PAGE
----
Confectionery makers Hershey and Ferrero are to work together on logistics in North America and there are hints they could one day take this partnership into other markets. However, as Sam Webb reports, industry watchers believe the venture could be the first stage of a wider relationship in the future. 

On Wednesday (5 October) confectionery giants Hershey and Ferrero announced they had an entered into an “alliance” to improve their supply chain through a joint warehousing and transportation initiative in North America.

The deal is ostensibly to reduce both costs and carbon emissions, but, considering some of the language used in the press releases and the fact that the two companies were linked over a joint bid for the UK confectioner Cadbury, analysts have wondered at the wider implications of the announcement.

John Bilbrey, Hershey’s president and CEO, said: “Although we are initially focusing on one region of our business, we are excited about the full potential of this project.”

However, Hershey’s statement about the partnership also pointed out the alliance “does not encompass manufacturing, selling or marketing activities”.

Officials at Hershey could not be reached for further comment. However, a spokesperson for Ferrero was quick to dismiss a wider working partnership outside the realm of deliveries and storage, saying Bilbrey was solely referring to expanding the logistics initiative.

Ferrero was glowing about its “ideal” new partner, but equally at pains to underline that this is just about the supply chain.

“This alliance pertains only to supply chain processes. It does not involve manufacturing, selling or marketing activities”, a statement said.

“The goal is to enable both companies to service their customers in a more efficient and sustainable way, for example, through shared warehousing facilities and transport.”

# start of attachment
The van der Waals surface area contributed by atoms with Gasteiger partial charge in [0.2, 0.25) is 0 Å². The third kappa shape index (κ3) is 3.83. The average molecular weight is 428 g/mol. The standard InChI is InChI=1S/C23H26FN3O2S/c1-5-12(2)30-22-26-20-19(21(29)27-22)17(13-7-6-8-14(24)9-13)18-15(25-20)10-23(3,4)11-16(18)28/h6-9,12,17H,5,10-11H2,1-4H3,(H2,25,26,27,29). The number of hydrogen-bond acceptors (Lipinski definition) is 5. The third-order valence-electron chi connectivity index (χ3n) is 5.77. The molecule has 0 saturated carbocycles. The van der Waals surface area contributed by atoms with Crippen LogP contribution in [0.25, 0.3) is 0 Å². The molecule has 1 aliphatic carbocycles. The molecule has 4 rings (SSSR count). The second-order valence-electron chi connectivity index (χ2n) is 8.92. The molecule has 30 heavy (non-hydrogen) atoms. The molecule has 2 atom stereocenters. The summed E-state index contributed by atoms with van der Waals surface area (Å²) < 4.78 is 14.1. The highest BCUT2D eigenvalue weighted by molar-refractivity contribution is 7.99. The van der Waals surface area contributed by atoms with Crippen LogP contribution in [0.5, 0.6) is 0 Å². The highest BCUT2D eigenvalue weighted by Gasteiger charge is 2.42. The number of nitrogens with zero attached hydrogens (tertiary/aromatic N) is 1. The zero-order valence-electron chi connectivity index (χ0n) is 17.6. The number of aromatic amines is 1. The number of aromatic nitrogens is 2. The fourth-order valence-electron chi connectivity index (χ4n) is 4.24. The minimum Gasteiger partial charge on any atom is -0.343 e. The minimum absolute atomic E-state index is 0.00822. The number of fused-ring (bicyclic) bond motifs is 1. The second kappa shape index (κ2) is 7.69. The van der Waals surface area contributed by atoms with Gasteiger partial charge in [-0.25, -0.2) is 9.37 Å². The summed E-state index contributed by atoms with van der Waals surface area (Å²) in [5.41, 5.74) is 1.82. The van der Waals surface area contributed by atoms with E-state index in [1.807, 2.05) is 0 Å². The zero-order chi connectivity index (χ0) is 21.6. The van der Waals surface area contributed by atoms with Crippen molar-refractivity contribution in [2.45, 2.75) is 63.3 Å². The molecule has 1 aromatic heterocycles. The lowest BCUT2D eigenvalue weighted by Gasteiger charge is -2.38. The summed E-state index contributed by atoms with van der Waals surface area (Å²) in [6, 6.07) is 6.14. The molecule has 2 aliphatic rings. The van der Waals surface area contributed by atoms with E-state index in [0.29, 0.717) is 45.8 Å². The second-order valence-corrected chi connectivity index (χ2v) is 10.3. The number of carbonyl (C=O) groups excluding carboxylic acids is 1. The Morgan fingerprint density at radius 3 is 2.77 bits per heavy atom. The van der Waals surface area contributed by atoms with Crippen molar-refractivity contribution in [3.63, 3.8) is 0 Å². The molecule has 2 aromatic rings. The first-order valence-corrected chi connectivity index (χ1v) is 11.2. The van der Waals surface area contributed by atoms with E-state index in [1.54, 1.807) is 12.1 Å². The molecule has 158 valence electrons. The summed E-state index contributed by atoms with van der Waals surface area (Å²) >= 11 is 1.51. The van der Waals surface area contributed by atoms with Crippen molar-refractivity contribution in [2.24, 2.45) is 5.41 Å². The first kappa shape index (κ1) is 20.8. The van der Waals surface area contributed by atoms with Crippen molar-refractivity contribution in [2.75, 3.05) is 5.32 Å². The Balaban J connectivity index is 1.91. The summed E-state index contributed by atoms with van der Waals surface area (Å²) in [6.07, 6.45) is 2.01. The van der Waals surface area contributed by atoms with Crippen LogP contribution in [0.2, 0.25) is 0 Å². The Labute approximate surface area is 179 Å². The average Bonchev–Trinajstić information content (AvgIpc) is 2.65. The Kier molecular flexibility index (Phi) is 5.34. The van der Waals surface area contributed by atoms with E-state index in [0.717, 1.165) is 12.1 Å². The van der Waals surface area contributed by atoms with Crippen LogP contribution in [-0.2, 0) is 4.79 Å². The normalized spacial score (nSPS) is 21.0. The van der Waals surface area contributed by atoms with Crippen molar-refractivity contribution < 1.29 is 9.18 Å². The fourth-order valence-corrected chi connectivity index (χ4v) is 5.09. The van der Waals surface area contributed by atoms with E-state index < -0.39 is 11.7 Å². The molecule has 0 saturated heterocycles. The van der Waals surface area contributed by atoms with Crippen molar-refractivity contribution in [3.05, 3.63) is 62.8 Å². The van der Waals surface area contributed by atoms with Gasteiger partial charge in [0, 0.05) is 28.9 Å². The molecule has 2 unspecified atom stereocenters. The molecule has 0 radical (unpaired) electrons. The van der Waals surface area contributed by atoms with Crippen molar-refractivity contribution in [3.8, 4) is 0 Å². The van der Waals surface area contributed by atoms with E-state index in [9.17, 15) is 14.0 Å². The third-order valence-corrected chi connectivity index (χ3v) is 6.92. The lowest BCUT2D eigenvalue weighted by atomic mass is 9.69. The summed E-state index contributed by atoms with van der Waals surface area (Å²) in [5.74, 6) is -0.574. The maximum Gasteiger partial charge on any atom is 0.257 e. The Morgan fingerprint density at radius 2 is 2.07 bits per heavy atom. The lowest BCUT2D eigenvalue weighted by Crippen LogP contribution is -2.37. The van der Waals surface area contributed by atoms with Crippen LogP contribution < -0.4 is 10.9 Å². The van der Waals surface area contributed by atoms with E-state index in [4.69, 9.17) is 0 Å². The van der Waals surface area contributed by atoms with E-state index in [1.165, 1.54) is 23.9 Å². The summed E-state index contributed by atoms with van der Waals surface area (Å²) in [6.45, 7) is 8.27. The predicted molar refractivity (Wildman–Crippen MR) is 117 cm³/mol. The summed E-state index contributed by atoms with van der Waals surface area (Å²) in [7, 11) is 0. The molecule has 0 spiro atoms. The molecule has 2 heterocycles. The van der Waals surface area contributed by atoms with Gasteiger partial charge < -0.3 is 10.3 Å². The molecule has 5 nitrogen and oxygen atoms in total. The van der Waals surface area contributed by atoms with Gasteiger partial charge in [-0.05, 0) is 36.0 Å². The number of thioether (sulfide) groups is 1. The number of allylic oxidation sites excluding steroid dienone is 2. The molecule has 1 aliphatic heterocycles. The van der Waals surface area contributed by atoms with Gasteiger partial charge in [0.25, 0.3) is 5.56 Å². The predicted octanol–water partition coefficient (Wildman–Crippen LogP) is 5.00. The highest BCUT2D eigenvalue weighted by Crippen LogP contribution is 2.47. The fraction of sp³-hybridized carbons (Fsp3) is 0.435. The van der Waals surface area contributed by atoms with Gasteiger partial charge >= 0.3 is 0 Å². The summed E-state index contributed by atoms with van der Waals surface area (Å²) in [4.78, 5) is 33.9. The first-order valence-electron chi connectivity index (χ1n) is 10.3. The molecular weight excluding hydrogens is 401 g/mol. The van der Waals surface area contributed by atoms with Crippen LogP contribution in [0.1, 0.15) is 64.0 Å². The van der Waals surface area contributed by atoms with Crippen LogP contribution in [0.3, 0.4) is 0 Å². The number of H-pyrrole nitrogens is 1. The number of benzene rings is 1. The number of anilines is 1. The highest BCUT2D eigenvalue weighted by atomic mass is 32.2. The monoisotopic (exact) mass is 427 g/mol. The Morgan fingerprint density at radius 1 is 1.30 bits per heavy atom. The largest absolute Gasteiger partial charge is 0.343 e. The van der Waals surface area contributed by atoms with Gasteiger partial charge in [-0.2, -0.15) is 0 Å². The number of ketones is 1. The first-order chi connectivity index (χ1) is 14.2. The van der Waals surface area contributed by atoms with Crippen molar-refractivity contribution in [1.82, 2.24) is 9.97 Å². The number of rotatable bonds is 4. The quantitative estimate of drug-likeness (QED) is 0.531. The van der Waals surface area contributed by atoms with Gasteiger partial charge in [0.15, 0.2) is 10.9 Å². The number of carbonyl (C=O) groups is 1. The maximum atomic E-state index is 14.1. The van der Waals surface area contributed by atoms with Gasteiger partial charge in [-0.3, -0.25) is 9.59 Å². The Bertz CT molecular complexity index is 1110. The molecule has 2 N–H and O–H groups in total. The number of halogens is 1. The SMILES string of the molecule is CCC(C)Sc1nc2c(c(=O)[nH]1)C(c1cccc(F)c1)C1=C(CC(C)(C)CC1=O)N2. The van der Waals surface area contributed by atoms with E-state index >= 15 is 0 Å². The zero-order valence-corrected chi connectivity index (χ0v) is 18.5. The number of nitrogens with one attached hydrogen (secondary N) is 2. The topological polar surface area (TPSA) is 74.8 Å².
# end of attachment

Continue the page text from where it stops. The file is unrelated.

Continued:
Doth the ladies protest too much? Andrew Lazar, an analyst at Barclays Capital, says maybe.

“Ultimately, in our view, this could mark the first step towards a potentially more comprehensive strategic relationship geared to exploit potential cost-savings opportunities – without going the traditional M&A route”, he said.

Lazar added that productivity stemming from this initiative is likely to be “very modest” at first, but will ultimately be worth it. Lazar also thinks other businesses will follow suit.

He said: “With a continually challenged consumer environment, we have long written that, in order to succeed, the most forward-thinking of minds must play a part, and we are encouraged to see Hershey’s and Ferrero’s management teams’ openness to this forward thinking.

“Most importantly, we would not be surprised to see still more CPG players follow suit and explore similar strategic options.”

What he did find surprising was that the pair chose to work with a direct competitor, although he believes confectionery competitors in Europe have been sharing distribution and warehousing facilities for some time.

Erin Lash, from investment research company Morningstar, said the collaboration was “interesting” and feels further collaboration is possible, similar to HJ Heinz and Coca-Cola Co.’s agreement to work together on plant ketchup bottles earlier this year. However, she does not expect “meaningful changes” over the near term.

Rivals working together for mutual benefit is a trend that is predicted to gather pace. Who knows what unlikely alliances will spring up in the future?